Remember that monthly mortgage payments include principal and interest on the loan, plus you'll be responsible for property taxes, mortgage insurance and other expenses, so it's helpful to use an online tool to calculate how much you can afford. Don't forget about all the regular ongoing costs of homeownership, including utilities, furnishings, maintenance, repairs and sometimes homeowners association (HOA) fees.

4. Research mortgage loan options

Your finances and your budget will likely determine the type of mortgage loan that’s best for you. FHA, VA and USDA loans are insured by a government agency and come with lower down payments and more lenient credit score requirements than most conventional loans.

Mortgage interest rates can be either fixed or adjustable. Adjustable-rate mortgages (ARMs) might start with low rates and change over the term of the loan, causing your monthly mortgage payments to fluctuate. Fixed-rate mortgages lock in the same interest rate during the life of the loan. The most common type of home loan is the fixed-rate mortgage — it provides a lower monthly payment for the same loan amount.

The term of the loan is how long you have to pay it off. Most homebuyers get a 15- or 30-year mortgage, but some mortgage lenders offer other terms. A longer loan term will generally mean lower monthly payments. However, a shorter loan term means you'll pay less in interest over the life of the loan.

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5. Get preapproved for a mortgage loan

Many sellers require a preapproval letter before they'll accept an offer. Preapproval means your lender has reviewed your financial statements, income records and credit history and then decided you can afford the house. You'll need to provide information relating to your income, assets and personal history, plus a photo ID, Social Security number and tax records. Getting preapproved can take as little as three days or as long as several weeks, and preapprovals are usually valid for up to 90 days.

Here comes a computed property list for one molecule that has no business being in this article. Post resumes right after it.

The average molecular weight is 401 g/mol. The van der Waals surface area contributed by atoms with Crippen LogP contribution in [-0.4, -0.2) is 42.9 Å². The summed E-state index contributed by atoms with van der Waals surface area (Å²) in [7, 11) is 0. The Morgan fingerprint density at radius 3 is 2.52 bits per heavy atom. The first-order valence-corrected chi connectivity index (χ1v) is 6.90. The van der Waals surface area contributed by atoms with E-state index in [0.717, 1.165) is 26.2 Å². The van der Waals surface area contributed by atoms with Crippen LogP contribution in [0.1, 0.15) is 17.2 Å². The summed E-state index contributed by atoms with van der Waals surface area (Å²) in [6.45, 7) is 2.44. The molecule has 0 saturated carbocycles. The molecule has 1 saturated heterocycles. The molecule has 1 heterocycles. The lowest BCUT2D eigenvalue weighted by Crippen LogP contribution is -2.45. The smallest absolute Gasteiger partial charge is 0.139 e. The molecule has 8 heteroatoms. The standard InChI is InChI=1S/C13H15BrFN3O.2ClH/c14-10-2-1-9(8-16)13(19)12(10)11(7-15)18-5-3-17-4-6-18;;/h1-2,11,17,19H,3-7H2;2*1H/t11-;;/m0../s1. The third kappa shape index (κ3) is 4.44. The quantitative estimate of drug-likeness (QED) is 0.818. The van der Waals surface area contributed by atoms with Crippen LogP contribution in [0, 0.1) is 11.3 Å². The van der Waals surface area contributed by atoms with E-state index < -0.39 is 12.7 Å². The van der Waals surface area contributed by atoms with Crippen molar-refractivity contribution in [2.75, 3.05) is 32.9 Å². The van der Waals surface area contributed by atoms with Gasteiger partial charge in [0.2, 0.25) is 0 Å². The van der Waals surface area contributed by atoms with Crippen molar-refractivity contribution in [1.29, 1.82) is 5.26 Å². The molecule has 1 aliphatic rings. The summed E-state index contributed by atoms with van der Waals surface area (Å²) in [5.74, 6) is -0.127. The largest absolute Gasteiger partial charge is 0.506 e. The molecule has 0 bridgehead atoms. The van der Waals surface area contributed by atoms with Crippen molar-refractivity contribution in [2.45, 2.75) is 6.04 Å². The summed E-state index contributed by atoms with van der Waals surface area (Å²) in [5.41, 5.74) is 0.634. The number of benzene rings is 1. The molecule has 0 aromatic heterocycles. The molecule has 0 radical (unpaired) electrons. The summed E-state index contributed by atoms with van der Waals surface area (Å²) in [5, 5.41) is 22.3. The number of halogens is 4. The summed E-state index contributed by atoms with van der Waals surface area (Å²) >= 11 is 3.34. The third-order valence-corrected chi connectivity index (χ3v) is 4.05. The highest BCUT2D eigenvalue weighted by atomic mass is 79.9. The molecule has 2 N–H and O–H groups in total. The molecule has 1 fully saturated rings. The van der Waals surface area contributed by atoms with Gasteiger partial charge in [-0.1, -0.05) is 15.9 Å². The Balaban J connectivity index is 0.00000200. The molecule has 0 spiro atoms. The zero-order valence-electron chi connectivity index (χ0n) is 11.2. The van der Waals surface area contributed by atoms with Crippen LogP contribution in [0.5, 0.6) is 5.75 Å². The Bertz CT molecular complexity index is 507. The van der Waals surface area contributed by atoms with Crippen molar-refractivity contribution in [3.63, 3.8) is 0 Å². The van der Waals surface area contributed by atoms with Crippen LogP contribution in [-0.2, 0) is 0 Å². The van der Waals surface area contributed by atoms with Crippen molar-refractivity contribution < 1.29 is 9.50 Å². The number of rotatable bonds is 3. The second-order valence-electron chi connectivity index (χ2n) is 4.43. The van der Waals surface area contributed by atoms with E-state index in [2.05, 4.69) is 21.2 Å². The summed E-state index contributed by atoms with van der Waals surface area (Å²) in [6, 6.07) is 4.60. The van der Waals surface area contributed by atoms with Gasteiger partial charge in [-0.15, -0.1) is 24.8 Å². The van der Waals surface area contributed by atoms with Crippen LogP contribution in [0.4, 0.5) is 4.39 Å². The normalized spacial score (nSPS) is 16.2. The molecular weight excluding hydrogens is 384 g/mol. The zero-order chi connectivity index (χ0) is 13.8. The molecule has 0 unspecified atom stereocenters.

Preapproval doesn’t guarantee you’ll receive financing from a mortgage lender, but it is a good early step. In fact, it's sometimes risky to look at houses before getting preapproved because sellers might not take you seriously. Also, in many housing markets, you have to act quickly when you find an affordable house in a nice neighborhood.

6. Find your house

After you're preapproved, it's time to look for your new home. A good place to start is a real estate website. As you compare one house against another, it's often worth it to drive through the neighborhood at different times to see what traffic and neighbor interactions are like. Consider your daily commute. Don't forget to check neighborhood crime stats and school ratings if you have children.

Remember to think about the monthly payments rather than just the total loan amount, and don't try to buy more house than you can afford. Keep in mind that you don't have to take out a massive loan just because you qualify for one.